Although FIG. 1 shows the lower portion of the reflector bib 3 having an anchor 10, with a hole, that slips over the seat post and extends around the post, anchor 10 may be omitted and the lower end of the bib unsecured at the post so that the lower end of the bib would be free to move.

In FIG. 2 the reflector 8 is similar in appearance to reflector bib 3 but is manufactured separately and then secured to the cover 9. Any appropriate securing means may be used, as for example, sewing, bolts or rivets (as shown). It may be secured during the manufacture of the seat or it may be added later. The reflector is shown with its lower portion oval-shaped in appearance and without an anchor to the seat post. The material of reflector 8 is similar to that of reflector bib 3 described hereinabove.

Sometimes it is desirable to replace the reflector, and FIG. 3 and FIG. 5 show such replaceable reflector 12. From the rear of the bicycle, reflector 12 resembles in appearance reflectors 1 and 8. However, reflector 12 is not directly connected to seat cover 13. It extends upwardly to cover the back of the seat cover and the springs and is secured to the post 14 at 15. The upper portion of the reflector may stand away from the seat as much as three inches. Reflector 12 has similar reflective, luminous, or fluorescent properties to those of reflectors 1 and 8 but the material is somewhat more firm and is self-supporting. At the lower end it merges with the sleeve-like collar 15 which encircles the post 14. Collar 15 is split at 18 to permit the reflector to be attached to the seat post without removal of the post. Securing element 17 (shown as a band clamp) clamps clamp portions 16, 16 of the collar to the post to firmly hold the reflector. Since this form of the reflector is made to be clamped to post 14 it may likewise be clamped to any tubular or cylindrical element of the bicycle. Thus its curved side may face in any desired direction to enhance the visibility of the bicycle from such desired direction.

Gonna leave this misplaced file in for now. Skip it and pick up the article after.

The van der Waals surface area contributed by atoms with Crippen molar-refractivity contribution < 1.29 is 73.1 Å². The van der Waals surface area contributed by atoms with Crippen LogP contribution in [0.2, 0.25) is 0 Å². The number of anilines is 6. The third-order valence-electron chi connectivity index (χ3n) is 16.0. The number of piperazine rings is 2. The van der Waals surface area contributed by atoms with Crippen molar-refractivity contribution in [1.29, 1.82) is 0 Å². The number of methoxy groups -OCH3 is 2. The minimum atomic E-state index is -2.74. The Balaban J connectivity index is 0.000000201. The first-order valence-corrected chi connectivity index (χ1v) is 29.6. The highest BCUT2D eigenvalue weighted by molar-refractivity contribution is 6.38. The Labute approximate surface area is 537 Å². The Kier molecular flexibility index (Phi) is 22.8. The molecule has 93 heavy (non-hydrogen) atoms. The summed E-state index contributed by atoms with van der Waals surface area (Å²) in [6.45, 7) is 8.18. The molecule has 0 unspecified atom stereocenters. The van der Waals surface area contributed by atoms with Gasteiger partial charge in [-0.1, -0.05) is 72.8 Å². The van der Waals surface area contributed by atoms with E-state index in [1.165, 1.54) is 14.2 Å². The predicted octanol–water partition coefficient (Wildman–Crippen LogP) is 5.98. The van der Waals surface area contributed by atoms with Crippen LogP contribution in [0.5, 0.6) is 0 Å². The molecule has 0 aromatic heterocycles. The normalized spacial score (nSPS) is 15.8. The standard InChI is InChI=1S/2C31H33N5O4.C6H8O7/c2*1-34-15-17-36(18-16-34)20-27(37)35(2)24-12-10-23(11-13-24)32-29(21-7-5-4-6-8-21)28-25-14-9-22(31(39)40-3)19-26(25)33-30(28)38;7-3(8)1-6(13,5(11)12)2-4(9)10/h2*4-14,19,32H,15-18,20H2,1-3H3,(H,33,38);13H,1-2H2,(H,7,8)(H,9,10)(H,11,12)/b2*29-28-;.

Patent Citations
Cited PatentFiling datePublication dateApplicantTitle
US2057374 *Jun 19, 1935Oct 13, 1936Troxel Mfg CompanySaddle
US2225317 *Apr 22, 1940Dec 17, 1940Frederick MesingerCycle saddle
US2320421 *Sep 11, 1941Jun 1, 1943Faulhaber Roland WSaddle construction
US3907404 *Jun 21, 1974Sep 23, 1975Mcewin Bennie LSafety reflector for bicycle
FR1099116A * Title not available
Referenced by
Citing PatentFiling datePublication dateApplicantTitle
US4571025 *Jul 13, 1984Feb 18, 1986Stephen Robert VReflective system for bicycles
US4733907 *Aug 25, 1987Mar 29, 1988Fellenbaum Ernest SBicycle cushion seat cover with aerodynamic shaped bag
US5242184 *Sep 13, 1991Sep 7, 1993Nicholls William JCarrying accessory for bicycles
US5245517 *Oct 19, 1992Sep 14, 1993Cannondale CorporationLighted bicycle carrier bags
US5362127 *Aug 24, 1993Nov 8, 1994Kalloy Industrial Co., Ltd.Bicycle saddle
US5397161 *Mar 17, 1994Mar 14, 1995Huang; Wen-ChenStructure of bicycle saddle
US5504662 *Nov 4, 1994Apr 2, 1996Huang; Wen-ChenSafety bicycle saddle flashing light device
US6273572Aug 31, 1999Aug 14, 2001Sate-Lite Manufacturing CompanyBicycle reflector and mounting bracket
US6616164 *Sep 11, 2000Sep 9, 2003Rans Inc.Recumbent cycle with improved seat system and method
Classifications
U.S. Classification280/288.4, 359/550, 297/195.1
International ClassificationB62J6/20, B62J1/18
Cooperative ClassificationB62J6/20, B62J1/18
European ClassificationB62J1/18, B62J6/20